By Stefanie Wass
Exercise is good for your mind, body, and soul.
~Susie Michelle Cortright
"Want to take our walk?" My husband, home from work for his lunch break, hastily clears our sandwich plates and heads toward the door.
"Sure," I say, getting up to find my sneakers. "Bring the keys and your cell phone."
Just like that, we're off -- out the garage door, walking side-by-side down the cul-de-sac. My determined, brisk strides, made prettier by my lace-adorned shoes, are no match for my husband's fast-stepping Sperry Top-Siders. We must make quite the sight, I think, looking over at my beloved, clad in his usual "business casual" attire: blue Dockers, polo shirt, and boat shoes. I pull my T-shirt down over my jeans, hoping to conceal a missing button. Sure hope we don't run into anyone we know.
A late September breeze pushes us forward, past crimson-tipped maples and yellow-leafed oaks. "Look at those gorgeous mums," I say, pointing to a home already costumed for fall. "And they have pumpkins!"
"It's a little early yet," my husband says, wisely diverting my envy. "I'll plant some flowers this weekend."
Sidestepping a lifeless white-bellied frog, we forge ahead, holding hands like teenagers. We walk a mile, past rows of colonials and stately brick Georgians. As we pass the neighborhood piano teacher's house, my worries spill out unexpectedly, like air from a popped balloon.
"Emily hasn't been practicing the piano too well," I say, wondering aloud about my parenting skills. "I just don't know if I should be sitting down next to her on the bench or letting her learn the notes on her own."
"You're doing the right thing," my husband assures me, squeezing my hand as we round another cul-de-sac. "Just be there if she needs you."
"And what about Julia?" I continue, my worries now wrapped around our younger daughter. "She burst into tears at the mere mention of choir practice."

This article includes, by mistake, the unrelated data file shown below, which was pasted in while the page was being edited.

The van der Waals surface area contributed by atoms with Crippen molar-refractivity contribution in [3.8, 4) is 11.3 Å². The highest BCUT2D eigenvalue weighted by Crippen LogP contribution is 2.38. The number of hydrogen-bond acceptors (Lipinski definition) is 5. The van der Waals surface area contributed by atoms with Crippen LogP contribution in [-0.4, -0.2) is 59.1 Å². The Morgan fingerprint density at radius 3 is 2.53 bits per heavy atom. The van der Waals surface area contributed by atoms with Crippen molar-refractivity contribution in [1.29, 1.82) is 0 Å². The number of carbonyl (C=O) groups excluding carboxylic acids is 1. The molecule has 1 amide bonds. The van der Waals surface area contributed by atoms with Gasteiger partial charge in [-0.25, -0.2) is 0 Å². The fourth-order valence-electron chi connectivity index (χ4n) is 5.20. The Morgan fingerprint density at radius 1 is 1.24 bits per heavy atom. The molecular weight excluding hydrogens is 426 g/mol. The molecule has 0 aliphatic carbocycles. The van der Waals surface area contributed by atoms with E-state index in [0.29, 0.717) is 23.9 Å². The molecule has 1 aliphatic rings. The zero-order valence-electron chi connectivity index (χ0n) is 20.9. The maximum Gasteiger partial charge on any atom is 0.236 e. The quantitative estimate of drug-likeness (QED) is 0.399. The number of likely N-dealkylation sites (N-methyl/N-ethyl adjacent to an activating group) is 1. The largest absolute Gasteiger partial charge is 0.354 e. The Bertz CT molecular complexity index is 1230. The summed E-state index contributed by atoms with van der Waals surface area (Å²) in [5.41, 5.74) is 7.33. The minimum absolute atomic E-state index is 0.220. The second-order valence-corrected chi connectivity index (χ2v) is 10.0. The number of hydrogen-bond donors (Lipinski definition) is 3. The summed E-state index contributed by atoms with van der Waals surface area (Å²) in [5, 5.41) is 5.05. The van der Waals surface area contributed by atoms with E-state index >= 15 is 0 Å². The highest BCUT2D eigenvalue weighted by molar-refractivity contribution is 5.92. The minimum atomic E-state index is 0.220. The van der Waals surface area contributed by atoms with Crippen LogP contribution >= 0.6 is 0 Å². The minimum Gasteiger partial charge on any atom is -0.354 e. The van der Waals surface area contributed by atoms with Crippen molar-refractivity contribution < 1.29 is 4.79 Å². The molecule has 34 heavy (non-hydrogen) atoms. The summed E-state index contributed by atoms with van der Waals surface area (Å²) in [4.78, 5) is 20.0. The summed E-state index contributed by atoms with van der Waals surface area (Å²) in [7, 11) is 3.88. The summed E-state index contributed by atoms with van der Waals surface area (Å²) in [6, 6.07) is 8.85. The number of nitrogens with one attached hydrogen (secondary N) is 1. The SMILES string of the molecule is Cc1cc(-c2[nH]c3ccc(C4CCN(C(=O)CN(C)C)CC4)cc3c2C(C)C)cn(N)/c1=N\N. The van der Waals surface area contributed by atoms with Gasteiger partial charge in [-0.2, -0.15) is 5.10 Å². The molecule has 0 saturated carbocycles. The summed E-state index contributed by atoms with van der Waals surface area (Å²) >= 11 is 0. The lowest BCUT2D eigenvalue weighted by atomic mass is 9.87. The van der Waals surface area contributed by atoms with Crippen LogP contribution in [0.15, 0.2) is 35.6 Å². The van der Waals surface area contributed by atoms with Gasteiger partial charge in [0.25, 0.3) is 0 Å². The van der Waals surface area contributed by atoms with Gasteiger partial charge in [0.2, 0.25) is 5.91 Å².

My spouse shrugs his shoulders. "She'll end up just fine in the end -- choir or no choir. Maybe she should take a break this year."
Although I'm skeptical, I feel better. The rhythmic sound of our shoes striking concrete offers steady assurance. Maybe I am on the right course. The hand in mine tells me what I already know: I have a true partner, in exercise and in life. The guy in the funny looking boat shoes will always be by my side, offering support and encouragement.
"Watch out," my husband warns as we approach a growling German Shepherd. "That thing's a beast!"
"At least there aren't any snakes today," I answer, remembering the slithering garter that surprised me by sunning himself on the sidewalk. That day, I nearly hung up my walking shoes for good.
As we circle the neighborhood, I marvel at the woodland creatures making their home in our suburban subdivision: a fluttering Monarch, a creepy, oversized cricket, a family of black squirrels. A rustling in the trees causes me to pause. A white spotted fawn looks up from his lunch of shrub leaves, eyeing us with suspicion. We are a startling sight, I suppose -- this odd couple holding hands like newlyweds and circling the neighborhood each day at noon.
Despite the stares from our forest friends (and a few neighbors, waving wildly as they drive by in sports cars and SUVs), we continue to walk. A maple tree sporting the colors of fall -- yellow, burnt orange and red -- seems to smile upon our exercise efforts.
"Walking is really the best thing," my doctor advised at a recent physical. His eyebrows furrowed with concern for my family tree, its branches brittle with osteoporosis. "Just take a walk every day," he said. "It'll strengthen your bones."
With each measured step, I think about my mother, her once-stately 5'9" frame now a fractured 5'4". I hear echoes of my aunt's confession: "The last time I was at your house, my back hurt so badly I couldn't even find a comfortable chair."
And so, we walk -- past the lake, honking geese, and yellow-tipped oaks. At the three-mile mark, I wipe my forehead, flushed yet energized from the journey.
"Want to do one more loop?" My husband looks my way, reluctant to return to his office and work routine. Perhaps walking makes him feel like I do -- stronger somehow, connected down to our very bones. I wonder if we will walk forever, holding each other up through life's bumpy paths.
"Sure," I say, reaching for his hand. Crunching through the leaves, we walk side-by-side down the wooded road: a path that, for me, has made all the difference.